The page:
If your sleeping bag has gotten a lot of use recently, maybe it is time to give it the care and attention it needs. Often times after a camping trip, people who use their sleeping bags are inclined to simply throw theirs in the basement or up in the rafters in its sack without even cleaning it. One of the most important rules to follow in sleeping bag care is that once you are home and not using your sleeping bag anymore, you should remove it from its stuff sack. If it stays stuffed for an extended period of time, the insulation in the sleeping bag can get ruined and the bag will lose its loft and insulation potential. Instead, keep your sleeping bag in a mesh sack, if you have one or just loose over a hanger.
Some Storage Alternatives
Another option is to store your sleeping bag in a large, open trash bag or laundry bag. This will not harm the insulation, so that next winter, when you need warmth during sleep, you will have your bag ready to go. Make sure that if you use a garbage bag for storage to keep it open. There’s a possibility that there may be a small amount of moisture on the sleeping bag, and if it is wrapped up and sealed tight, the moisture will stay on the sleeping bag. This can then result in the growth of mold or mildew.
If your sleeping bag has gotten dirty on your camping trip or just needs to have the insulation freshened and re-lofted, you can wash it. Whether your sleeping bag is synthetic or down, you can wash the bag in a large-capacity, front-load washing machine like those found at a laundromat. An important step to remember is to unzip the sleeping bag completely before you put it into the washing machine. When you are washing it, use cold water with only a small amount of laundry detergent so that it rinses thoroughly. Tumble dry in a large, front-load dryer, like you would find at a laundromat, on low heat setting. Throw several clean tennis balls into the dryer with your sleeping bag. The tennis balls bounce around and break the wet matted insulation up, as the bag dries, restoring the bag’s loft. Keep a watchful eye on the temperature in the dryer to ensure it’s not getting too hot, preventing the shell fabric and insulation from melting. If you have any questions on laundering your sleeping bag, you can contact the manufacturer and they will let you know the best way to clean your bag.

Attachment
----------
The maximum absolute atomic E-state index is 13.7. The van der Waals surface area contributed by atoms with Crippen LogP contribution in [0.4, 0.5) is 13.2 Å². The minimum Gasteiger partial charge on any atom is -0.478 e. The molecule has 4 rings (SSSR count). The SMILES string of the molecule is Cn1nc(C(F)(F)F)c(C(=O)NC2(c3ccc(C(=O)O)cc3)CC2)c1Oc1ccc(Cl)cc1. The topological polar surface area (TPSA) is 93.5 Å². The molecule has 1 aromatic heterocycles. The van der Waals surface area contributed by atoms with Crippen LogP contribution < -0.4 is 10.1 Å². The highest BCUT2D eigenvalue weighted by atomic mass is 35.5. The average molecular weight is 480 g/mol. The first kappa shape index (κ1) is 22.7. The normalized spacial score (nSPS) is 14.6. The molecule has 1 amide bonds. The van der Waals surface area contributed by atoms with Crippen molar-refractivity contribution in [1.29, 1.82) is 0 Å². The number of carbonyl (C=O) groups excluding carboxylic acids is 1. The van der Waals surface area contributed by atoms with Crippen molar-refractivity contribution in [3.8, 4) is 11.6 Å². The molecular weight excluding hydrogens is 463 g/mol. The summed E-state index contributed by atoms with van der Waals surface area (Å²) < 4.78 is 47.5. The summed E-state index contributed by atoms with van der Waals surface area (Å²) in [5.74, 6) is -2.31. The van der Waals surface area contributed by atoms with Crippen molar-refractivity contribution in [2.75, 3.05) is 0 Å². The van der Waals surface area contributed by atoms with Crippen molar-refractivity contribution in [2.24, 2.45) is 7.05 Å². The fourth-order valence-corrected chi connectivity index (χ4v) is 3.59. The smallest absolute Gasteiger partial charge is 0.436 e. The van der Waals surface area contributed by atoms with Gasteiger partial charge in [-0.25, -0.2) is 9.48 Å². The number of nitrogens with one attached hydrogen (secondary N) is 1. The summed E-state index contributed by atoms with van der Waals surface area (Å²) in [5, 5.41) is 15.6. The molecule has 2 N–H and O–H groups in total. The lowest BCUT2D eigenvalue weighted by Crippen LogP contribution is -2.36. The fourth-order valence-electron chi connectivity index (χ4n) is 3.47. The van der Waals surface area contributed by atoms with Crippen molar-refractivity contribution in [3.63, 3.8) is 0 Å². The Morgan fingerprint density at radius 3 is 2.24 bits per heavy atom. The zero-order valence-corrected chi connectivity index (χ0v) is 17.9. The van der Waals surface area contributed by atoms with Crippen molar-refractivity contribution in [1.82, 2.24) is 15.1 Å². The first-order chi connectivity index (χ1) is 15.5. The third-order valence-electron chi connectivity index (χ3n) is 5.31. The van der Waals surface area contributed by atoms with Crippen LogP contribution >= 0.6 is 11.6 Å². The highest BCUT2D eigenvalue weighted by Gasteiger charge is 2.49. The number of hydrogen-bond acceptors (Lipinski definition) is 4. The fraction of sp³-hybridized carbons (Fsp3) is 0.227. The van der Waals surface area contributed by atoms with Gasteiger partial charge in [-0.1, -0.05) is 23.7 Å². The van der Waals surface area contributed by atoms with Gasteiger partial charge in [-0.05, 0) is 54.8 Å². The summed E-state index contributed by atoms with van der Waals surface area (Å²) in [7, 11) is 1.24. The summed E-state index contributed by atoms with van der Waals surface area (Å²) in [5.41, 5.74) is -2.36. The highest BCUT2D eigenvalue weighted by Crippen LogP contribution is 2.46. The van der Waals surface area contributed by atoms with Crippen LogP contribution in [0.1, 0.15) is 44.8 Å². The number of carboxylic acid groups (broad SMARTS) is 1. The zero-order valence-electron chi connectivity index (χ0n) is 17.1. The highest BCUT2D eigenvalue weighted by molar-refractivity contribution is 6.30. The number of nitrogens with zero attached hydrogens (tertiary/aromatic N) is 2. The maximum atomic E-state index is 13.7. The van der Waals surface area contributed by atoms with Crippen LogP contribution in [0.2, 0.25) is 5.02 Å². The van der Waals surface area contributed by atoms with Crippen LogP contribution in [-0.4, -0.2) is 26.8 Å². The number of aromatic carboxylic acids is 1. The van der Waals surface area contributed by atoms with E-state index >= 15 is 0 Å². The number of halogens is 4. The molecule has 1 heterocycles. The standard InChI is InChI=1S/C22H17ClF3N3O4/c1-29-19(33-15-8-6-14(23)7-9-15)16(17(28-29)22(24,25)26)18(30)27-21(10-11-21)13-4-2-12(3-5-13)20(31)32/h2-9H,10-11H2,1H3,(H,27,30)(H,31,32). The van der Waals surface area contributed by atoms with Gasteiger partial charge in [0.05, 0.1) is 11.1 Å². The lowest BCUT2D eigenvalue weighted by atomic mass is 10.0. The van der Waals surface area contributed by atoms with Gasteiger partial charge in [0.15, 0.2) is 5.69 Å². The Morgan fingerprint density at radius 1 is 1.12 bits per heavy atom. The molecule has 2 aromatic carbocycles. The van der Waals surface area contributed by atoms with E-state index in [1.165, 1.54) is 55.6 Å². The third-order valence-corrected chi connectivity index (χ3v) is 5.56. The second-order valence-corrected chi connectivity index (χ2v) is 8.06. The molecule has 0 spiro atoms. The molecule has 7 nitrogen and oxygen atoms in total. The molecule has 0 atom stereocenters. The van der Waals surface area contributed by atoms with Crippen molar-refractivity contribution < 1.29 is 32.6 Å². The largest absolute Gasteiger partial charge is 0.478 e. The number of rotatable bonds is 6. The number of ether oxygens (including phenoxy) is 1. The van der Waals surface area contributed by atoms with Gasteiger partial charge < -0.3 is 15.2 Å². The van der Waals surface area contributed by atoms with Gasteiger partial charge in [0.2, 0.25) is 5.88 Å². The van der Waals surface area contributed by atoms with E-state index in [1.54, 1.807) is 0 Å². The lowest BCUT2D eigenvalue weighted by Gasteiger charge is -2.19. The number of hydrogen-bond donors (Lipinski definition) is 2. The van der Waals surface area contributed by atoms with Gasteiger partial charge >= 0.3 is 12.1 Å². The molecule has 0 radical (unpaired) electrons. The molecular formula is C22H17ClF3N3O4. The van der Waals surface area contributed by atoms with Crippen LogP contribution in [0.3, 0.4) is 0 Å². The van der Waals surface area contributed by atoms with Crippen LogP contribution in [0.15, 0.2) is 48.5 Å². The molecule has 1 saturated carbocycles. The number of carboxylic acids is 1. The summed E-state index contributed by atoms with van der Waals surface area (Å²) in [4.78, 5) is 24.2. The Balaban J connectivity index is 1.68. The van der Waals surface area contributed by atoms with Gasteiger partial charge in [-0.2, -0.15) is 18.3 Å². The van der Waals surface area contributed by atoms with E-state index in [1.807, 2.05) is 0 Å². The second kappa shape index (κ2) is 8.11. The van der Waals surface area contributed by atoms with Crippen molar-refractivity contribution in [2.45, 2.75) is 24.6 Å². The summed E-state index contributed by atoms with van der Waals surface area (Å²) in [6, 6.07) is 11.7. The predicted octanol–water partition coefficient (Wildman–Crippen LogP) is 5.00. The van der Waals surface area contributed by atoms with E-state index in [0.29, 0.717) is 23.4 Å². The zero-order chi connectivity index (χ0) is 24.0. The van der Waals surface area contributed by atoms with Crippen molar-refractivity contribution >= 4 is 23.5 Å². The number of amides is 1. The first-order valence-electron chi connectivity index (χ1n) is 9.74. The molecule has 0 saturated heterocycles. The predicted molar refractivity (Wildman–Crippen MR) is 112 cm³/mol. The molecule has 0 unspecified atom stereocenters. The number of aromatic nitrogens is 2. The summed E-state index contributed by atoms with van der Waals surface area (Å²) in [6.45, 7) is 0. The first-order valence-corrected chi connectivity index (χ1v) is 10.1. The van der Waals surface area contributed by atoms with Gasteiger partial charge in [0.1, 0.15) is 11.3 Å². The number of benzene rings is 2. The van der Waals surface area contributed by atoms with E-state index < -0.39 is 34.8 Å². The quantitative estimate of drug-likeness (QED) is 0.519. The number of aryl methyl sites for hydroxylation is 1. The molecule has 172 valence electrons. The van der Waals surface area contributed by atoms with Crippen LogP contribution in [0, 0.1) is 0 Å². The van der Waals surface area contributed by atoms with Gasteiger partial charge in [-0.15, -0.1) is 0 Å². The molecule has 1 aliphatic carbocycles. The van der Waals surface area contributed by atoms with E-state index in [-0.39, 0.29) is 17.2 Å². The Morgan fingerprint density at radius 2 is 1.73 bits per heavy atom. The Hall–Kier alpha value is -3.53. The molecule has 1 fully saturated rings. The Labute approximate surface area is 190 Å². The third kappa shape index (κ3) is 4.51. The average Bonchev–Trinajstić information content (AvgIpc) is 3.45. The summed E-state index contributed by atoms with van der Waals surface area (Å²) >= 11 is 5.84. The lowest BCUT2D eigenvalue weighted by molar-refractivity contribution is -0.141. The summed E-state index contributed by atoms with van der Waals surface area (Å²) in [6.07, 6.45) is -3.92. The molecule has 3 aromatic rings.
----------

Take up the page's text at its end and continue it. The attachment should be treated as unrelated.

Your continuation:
Sleeping Bag Repair
Sometimes, where you use your sleeping bag can have some unintended consequences, resulting in rips or burn holes. If you experience an accident like this, a sleeping bag repair can be easily made. Repair tape is an inexpensive option to have on hand to patch up any holes caused by a rip or burn. Cut a piece of tape larger than the area of the hole or rip. Cut the corners to round the patch, reducing the likelihood of the corners lifting off the patch area. Hold the area to be patched flat without any creases. Apply the tape and smooth with a pencil or other suitable rounded stick and smooth the tape in multiple directions to make sure the tape does not have any air bubbles. Voilà, your burnt hole in the sleeping bag shell or tear from the thorn bush you draped the bag over that night your tent leaked has been fixed for many more years of service.
With care and proper sleeping bag maintenance, you can expect years of enjoyment and proper function from your bag. A little effort now means a lot of savings and happy nights in the great outdoors, in the long term.
Although we’ve covered a couple of neat ways on taking care of a sleeping bag, many campers have different approaches. Please,